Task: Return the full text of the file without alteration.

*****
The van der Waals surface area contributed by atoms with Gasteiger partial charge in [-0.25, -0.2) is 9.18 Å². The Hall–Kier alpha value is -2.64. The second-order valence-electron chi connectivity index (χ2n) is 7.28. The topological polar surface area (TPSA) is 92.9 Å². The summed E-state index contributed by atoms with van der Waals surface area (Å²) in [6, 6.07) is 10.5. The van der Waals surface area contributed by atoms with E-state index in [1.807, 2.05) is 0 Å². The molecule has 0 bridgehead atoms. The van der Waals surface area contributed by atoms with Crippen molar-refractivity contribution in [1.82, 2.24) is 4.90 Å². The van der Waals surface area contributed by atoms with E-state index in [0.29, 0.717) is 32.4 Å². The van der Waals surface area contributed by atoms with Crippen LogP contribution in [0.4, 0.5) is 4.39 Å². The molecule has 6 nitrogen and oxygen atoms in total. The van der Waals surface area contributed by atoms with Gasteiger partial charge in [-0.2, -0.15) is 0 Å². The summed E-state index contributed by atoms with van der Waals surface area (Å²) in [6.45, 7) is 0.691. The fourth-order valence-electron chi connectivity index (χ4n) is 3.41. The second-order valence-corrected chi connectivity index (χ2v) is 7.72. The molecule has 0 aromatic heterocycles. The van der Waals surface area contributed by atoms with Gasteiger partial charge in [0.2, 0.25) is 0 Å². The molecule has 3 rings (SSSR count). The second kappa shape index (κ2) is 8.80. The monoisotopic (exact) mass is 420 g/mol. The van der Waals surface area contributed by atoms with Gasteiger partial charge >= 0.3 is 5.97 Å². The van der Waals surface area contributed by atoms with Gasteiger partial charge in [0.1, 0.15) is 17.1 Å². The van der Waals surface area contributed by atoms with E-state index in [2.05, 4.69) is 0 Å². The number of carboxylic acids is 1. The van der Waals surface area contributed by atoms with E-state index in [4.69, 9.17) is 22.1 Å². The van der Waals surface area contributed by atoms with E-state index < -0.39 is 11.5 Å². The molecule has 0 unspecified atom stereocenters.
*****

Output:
The van der Waals surface area contributed by atoms with Gasteiger partial charge in [-0.25, -0.2) is 9.18 Å². The Hall–Kier alpha value is -2.64. The second-order valence-electron chi connectivity index (χ2n) is 7.28. The topological polar surface area (TPSA) is 92.9 Å². The summed E-state index contributed by atoms with van der Waals surface area (Å²) in [6, 6.07) is 10.5. The van der Waals surface area contributed by atoms with E-state index in [1.807, 2.05) is 0 Å². The molecule has 0 bridgehead atoms. The van der Waals surface area contributed by atoms with Crippen molar-refractivity contribution in [1.82, 2.24) is 4.90 Å². The van der Waals surface area contributed by atoms with E-state index in [0.29, 0.717) is 32.4 Å². The van der Waals surface area contributed by atoms with Crippen LogP contribution in [0.4, 0.5) is 4.39 Å². The molecule has 6 nitrogen and oxygen atoms in total. The van der Waals surface area contributed by atoms with Gasteiger partial charge in [-0.2, -0.15) is 0 Å². The summed E-state index contributed by atoms with van der Waals surface area (Å²) in [6.45, 7) is 0.691. The fourth-order valence-electron chi connectivity index (χ4n) is 3.41. The second-order valence-corrected chi connectivity index (χ2v) is 7.72. The molecule has 0 aromatic heterocycles. The van der Waals surface area contributed by atoms with Gasteiger partial charge in [0.2, 0.25) is 0 Å². The molecule has 3 rings (SSSR count). The second kappa shape index (κ2) is 8.80. The monoisotopic (exact) mass is 420 g/mol. The van der Waals surface area contributed by atoms with Gasteiger partial charge >= 0.3 is 5.97 Å². The van der Waals surface area contributed by atoms with Gasteiger partial charge in [0.1, 0.15) is 17.1 Å². The van der Waals surface area contributed by atoms with E-state index in [2.05, 4.69) is 0 Å². The number of carboxylic acids is 1. The van der Waals surface area contributed by atoms with E-state index in [4.69, 9.17) is 22.1 Å². The van der Waals surface area contributed by atoms with E-state index < -0.39 is 11.5 Å². The molecule has 0 unspecified atom stereocenters.